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Diet Drug Litigation – Fen-Phen

It seemed like a miracle cure to many Americans battling obesity. “Fen-phen” — a combination of the two diet drugs fenfluramine and phentermine — was achieving great success in treating obesity. Both fenfluramine and phentermine had been approved by the U.S. Food and Drug Administration (FDA). However, the use of the drugs in combination had not been FDA-approved and was being used “off-label.” When it was determined that fenfluramine was linked to heart-valve damage, manufacturers voluntarily removed the drug fenfluramine from the market upon recommendation to do so by the FDA. Phentermine is still on the market as there have been no studies linking that drug to heart valve damage. The FDA recommended that patients who took the combination fen-phen consult their physicians about having an echocardiogram to determine whether heart valve damages has occurred.

As a result of the drug recall, thousands of lawsuits have been filed against American Home Products (AHP), the company responsible for the marketing, sale and labeling of fenfluramine in the United States. More than 100 class action suits were also filed against the company seeking:

  1. to create an equitable fund to provide medical screening services to patients who had used fenfluramine for varying periods of time to determine if they had asymptomatic valvular heart disease;

  2. to recover the amounts expended by consumers to purchase the drug or to obtain echocardiograms as a consequence of exposure to these drugs; and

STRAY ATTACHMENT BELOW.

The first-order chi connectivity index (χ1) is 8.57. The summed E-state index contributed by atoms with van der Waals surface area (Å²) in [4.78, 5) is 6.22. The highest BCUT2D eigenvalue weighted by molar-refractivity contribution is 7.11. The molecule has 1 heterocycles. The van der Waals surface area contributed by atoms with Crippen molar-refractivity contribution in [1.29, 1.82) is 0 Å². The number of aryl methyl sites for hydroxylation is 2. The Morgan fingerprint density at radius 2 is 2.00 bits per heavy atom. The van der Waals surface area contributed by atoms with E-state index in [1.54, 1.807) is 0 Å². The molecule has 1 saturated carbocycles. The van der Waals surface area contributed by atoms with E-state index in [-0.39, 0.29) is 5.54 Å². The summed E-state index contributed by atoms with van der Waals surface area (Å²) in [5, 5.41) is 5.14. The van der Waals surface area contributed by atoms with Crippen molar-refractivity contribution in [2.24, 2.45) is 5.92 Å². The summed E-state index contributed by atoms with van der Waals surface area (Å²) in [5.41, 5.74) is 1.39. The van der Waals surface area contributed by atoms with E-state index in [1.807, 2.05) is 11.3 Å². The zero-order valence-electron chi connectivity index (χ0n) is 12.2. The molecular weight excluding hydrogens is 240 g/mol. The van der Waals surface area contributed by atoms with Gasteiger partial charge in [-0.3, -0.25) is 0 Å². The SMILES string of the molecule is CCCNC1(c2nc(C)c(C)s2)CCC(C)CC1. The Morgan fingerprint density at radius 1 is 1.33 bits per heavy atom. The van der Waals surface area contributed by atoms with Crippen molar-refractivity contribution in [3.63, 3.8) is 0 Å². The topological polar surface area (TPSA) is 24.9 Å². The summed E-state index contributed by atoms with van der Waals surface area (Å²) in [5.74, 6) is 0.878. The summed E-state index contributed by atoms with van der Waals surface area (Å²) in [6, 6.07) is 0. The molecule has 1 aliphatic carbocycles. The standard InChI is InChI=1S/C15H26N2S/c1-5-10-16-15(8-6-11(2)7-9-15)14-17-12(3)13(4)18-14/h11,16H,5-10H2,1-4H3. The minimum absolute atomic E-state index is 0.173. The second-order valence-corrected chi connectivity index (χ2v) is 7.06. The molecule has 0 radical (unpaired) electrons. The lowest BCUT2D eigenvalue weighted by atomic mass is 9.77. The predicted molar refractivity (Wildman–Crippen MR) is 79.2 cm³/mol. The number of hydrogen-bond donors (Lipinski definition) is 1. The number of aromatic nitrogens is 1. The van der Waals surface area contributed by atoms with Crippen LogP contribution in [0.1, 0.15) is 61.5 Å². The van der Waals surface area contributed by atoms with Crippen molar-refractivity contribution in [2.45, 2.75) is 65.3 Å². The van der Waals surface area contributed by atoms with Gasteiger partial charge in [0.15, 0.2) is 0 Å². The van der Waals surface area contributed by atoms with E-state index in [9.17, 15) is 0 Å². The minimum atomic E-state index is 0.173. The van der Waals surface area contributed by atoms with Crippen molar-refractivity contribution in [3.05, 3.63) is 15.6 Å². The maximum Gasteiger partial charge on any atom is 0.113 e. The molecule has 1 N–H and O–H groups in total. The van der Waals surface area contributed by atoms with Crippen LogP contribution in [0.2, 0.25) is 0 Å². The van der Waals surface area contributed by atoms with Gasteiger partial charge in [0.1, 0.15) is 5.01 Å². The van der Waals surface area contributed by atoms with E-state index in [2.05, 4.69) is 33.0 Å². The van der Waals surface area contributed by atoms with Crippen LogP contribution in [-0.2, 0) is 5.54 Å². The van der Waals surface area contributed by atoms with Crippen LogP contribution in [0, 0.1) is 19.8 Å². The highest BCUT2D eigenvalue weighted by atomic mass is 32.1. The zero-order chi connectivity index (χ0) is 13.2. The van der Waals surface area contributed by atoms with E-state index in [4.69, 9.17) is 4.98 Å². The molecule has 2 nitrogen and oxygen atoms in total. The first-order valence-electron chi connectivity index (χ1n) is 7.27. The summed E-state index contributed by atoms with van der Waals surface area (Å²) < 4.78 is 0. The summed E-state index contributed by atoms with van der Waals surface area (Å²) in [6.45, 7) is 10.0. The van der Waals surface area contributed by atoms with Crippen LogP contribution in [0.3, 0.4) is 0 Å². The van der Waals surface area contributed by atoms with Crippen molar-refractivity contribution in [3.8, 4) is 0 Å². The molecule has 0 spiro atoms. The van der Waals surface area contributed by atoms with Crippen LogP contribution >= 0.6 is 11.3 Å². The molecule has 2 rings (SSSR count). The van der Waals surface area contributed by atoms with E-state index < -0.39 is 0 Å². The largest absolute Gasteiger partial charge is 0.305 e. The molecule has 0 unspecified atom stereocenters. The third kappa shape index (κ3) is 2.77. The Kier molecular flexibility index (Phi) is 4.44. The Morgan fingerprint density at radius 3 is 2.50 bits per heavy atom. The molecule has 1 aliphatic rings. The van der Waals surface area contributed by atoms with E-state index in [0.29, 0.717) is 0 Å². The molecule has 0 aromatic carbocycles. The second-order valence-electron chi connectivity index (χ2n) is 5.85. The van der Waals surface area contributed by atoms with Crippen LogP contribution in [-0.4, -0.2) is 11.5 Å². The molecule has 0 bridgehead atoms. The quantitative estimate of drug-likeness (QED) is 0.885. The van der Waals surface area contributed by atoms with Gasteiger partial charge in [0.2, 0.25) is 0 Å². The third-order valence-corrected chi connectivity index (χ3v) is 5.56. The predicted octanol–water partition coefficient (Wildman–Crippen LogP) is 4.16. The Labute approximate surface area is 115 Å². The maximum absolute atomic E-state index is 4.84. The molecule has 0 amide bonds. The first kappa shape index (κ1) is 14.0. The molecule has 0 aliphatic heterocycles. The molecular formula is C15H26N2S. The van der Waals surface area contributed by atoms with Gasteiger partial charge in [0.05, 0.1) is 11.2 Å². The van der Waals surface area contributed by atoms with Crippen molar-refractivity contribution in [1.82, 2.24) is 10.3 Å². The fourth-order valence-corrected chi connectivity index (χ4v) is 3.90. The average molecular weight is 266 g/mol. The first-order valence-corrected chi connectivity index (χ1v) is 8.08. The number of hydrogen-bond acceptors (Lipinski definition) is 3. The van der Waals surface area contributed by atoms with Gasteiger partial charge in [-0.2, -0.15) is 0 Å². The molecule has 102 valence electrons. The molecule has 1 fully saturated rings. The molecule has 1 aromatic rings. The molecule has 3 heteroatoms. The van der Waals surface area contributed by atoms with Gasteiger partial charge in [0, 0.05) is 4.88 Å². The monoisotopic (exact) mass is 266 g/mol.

3. to recover personal injury damages on behalf of classes of persons who took the drug.

The Judicial Panel on Multidistrict Litigation coordinated and consolidated all the cases filed in federal court to one court. The court determined that there were up to 6 million class members. In 1999, a preliminary settlement was entered into between AHP and the federal class. At that time, all people who took fenfluramine made, manufactured, or marketed by AHP were given notice of the settlement, their settlement rights, and how they could receive benefits under the settlement. All of these people were considered members of the class action and had to “opt out” of the class by affirmatively communicating the wish not to be a member of the class. In 2002, the United States District Court for the Eastern District of Pennsylvania granted a final approval of a settlement of the consolidated federal fen-phen cases. The settlement provides refunds for the costs of purchasing the drug, medical monitoring and some medical treatment or payment for monitoring and treatment, and compensation for some valvular heart conditions that are evaluated under specific conditions and meet certain medical requirements.

Payments to class members come out of a trust established by AHP. The trust calculates the benefits of each class member separately, depending on each member’s individual damages. In order to recover under the trust, class members were required to register with the trust by August 1, 2002 for certain benefits and by May 3, 2003 for other benefits. Those who opted out of the class action may pursue independent actions against AHP.

Copyright 2011 LexisNexis, a division of Reed Elsevier Inc.


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